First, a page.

KGB agent Major Valeri Petrofsky has been reassigned at the request of the KGB Chairman for a secret mission wherein he is sent to England to establish a residence near an American military base and receive various items from couriers from the USSR. John Preston is the top British spy catcher, currently at odds with his superior because he doesn’t lick his boots.
After he conducts an operation without his superior’s permission caused his superior some embarrassment, he is reassigned to the menial task of overseeing airports and ports. One day one the couriers Petrofsky was expecting comes off a freighter has an accident which leaves him dead. Preston is informed by the pathologist that the man is not a seaman so Preston goes through his things and finds that he was carrying something which he is told is an atomic bomb component. Preston now suspects that someone is bringing in parts for an atomic bomb, his superior doesn’t want to let Preston be proven right so he doesn’t authorize.
The Fourth Protocol is a 1987 British Cold War spy film featuring Michael Caine and Pierce Brosnan, based on the novel The Fourth Protocol by Frederick Forsyth.
About the Story
In 1968 the East-West agreement is established to halt nuclear proliferation. One of the clauses, the Fourth Protocol, forbids the non-conventional delivery of a nuclear weapon to a target.
MI5 officer John Preston (Michael Caine) breaks into the residence of British government official George Berenson (Anton Rodgers) on New Year’s Eve and finds a number of top secret NATO files that should not have been there. He reports his findings to high-ranking British Secret Service official Sir Nigel Irvine (Ian Richardson), who deals with the leak. Preston’s unauthorised method of retrieving the documents embarrasses the acting-Director of MI5, Brian Harcourt-Smith (Julian Glover), and as punishment for his insubordination, Preston is relegated to lowly “Airports and Ports”.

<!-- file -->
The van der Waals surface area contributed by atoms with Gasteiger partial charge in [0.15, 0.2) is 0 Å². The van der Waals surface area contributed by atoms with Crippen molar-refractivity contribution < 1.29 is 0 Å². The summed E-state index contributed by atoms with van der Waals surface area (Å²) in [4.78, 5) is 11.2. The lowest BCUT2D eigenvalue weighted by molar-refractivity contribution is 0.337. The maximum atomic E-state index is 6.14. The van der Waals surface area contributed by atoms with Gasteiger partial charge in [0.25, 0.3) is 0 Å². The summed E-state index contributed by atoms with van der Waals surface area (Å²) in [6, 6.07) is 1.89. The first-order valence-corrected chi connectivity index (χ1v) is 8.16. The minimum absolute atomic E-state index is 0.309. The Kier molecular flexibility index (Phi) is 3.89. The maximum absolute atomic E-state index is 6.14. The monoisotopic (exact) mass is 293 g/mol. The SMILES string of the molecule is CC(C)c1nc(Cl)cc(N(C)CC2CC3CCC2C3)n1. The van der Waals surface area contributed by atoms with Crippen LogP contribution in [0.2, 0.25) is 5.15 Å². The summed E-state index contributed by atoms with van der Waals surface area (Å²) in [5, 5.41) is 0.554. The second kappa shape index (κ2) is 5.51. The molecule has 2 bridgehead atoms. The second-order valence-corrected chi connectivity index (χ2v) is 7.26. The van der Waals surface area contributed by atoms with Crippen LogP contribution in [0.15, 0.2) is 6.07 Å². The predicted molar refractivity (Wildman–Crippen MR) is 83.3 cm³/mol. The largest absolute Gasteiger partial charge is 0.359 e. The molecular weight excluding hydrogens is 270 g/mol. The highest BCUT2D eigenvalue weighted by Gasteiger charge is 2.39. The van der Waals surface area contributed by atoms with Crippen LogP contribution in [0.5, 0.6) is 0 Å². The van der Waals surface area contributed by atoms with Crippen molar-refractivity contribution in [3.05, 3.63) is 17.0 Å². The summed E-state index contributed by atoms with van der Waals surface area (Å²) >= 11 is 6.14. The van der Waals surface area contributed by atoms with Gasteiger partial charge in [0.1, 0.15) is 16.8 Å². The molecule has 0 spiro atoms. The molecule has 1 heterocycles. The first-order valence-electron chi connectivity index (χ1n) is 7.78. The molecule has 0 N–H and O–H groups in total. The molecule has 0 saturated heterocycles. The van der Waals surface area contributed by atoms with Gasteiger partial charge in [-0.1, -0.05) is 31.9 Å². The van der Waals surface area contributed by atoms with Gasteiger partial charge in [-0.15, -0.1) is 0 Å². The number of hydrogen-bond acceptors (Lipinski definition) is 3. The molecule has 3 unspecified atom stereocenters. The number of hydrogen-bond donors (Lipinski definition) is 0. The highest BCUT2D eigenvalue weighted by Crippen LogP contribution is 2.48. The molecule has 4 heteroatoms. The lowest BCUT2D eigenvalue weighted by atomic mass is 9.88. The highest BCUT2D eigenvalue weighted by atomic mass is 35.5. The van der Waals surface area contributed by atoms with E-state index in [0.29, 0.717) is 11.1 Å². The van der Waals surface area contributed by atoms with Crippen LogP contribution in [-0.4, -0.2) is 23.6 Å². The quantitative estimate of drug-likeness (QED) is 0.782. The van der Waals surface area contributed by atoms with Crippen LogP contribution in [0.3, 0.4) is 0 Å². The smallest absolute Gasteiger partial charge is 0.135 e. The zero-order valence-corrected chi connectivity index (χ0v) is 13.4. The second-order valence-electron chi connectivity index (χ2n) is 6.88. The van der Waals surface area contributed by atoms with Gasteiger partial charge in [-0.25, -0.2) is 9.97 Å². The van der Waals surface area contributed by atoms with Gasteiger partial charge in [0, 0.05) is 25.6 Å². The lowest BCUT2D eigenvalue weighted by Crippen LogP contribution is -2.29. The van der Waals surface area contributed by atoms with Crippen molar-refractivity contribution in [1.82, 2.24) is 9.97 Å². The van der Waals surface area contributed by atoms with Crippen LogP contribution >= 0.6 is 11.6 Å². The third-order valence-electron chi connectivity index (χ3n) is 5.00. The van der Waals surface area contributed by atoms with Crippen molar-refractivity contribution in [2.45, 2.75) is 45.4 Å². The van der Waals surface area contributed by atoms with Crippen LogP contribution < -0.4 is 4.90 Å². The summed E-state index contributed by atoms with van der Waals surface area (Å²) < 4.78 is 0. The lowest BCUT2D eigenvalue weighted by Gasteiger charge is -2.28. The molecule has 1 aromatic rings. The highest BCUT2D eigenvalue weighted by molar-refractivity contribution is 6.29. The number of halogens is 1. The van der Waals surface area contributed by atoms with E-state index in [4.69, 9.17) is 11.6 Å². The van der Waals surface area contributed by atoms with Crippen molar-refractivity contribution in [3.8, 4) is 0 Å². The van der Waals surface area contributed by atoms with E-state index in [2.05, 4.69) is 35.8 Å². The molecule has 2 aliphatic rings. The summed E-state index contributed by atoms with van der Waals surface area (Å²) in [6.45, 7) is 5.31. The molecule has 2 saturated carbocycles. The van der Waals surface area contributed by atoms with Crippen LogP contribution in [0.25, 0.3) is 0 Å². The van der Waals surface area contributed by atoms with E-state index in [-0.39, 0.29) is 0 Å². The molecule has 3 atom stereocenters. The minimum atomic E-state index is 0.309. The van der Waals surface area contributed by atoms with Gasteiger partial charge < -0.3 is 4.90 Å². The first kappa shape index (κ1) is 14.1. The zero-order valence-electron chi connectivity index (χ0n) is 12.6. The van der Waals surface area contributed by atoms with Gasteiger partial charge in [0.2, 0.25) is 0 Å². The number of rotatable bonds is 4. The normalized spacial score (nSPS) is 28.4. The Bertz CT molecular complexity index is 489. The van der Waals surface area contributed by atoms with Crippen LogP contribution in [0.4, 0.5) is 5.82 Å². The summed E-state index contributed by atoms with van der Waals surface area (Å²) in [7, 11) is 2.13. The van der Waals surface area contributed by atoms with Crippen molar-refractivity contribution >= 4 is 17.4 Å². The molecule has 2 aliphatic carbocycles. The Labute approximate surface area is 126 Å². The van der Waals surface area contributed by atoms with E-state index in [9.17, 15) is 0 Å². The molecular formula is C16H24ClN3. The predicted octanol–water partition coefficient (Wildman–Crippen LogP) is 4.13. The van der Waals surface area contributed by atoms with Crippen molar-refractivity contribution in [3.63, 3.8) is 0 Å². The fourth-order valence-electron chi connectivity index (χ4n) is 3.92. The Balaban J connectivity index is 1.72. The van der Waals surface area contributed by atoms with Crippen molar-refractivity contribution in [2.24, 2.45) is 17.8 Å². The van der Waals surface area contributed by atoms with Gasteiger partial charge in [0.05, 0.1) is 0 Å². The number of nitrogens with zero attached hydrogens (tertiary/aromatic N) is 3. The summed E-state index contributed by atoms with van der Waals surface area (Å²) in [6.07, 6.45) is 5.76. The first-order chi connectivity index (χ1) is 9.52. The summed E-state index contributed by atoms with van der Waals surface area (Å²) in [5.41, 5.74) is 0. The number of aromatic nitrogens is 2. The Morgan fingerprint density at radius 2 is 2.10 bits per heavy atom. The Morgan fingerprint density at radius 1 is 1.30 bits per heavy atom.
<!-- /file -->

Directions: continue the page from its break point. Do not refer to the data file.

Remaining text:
KGB officer Major Valeri Petrofsky (Pierce Brosnan) is sent on a mission to the United Kingdom by General Govorshin (Alan North), the head of the KGB. Govershin’s subordinate, Borisov (Ned Beatty), complains to his old friend General Karpov (Ray McAnally), about his espionage department being stripped of resources and personnel, particularly his star officer Petrofsky. A surprised Karpov quietly investigates and learns about Petrofsky’s unsanctioned mission – to violate the Fourth Protocol by assembling and detonating an atomic device so that it will appear to be a nuclear accident at a nearby military base. It is intended to strain British-US relations and strengthen the anti-nuclear movement in advance of an election in favour of the Soviet Union.
In Glasgow, a Soviet sailor is struck by a truck while fleeing from a port guard. Among the dead man’s possessions, Preston finds a disk of polonium, which could only be useful as a component of a detonator for a bomb. He informs Harcourt-Smith, but is promptly suspended, as Harcourt-Smith believes that Preston is manufacturing a fake incident to work his way back into MI5. Luckily Preston has the confidence of Sir Bernard Hemmings (Michael Gough), the gravely-ill Director of MI5, as well as Irvine, who is happy to sidestep Harcourt-Smith’s directives. Preston sets to work and eventually comes across Winkler (Jiri Stanislav), a known Czech KGB agent, and tails him from the airport.
Meanwhile, Petrofsky meets another KGB agent, Irina Vassilievna (Joanna Cassidy), a bomb expert who is pretending to be his wife. Under her guidance, they assemble the device from seemingly-harmless items and she sets it on a two-hour delay per their instructions. Unbeknownst to Petrofsky, Vassilievna follows her own orders, resetting the delay to zero. After sleeping with Petrofsky, she finds his own secret order to eliminate her and tries to warn him about the double-cross, but he kills her before she can.
The Fourth Protocol (1987)
Directed by: John Mackenzie
Starring: Michael Caine, Pierce Brosnan, Ned Beatty, Joanna Cassidy, Julian Glover, Michael Gough, Ray McAnally, Caroline Blakiston, Betsy Brantley
Screenplay by: George Axelrod
Production Design by: Allan Cameron
Cinematography by: Phil Meheux
Film Editing by: Graham Walker
Costume Design by: Tiny Nicholls
Set Decoration by: Peter Howitt
Art Direction by: Tim Hutchinson
Music by: Lalo Schifrin
Distributed by: Lorimar Motion Pictures
Release Date: August 28, 1987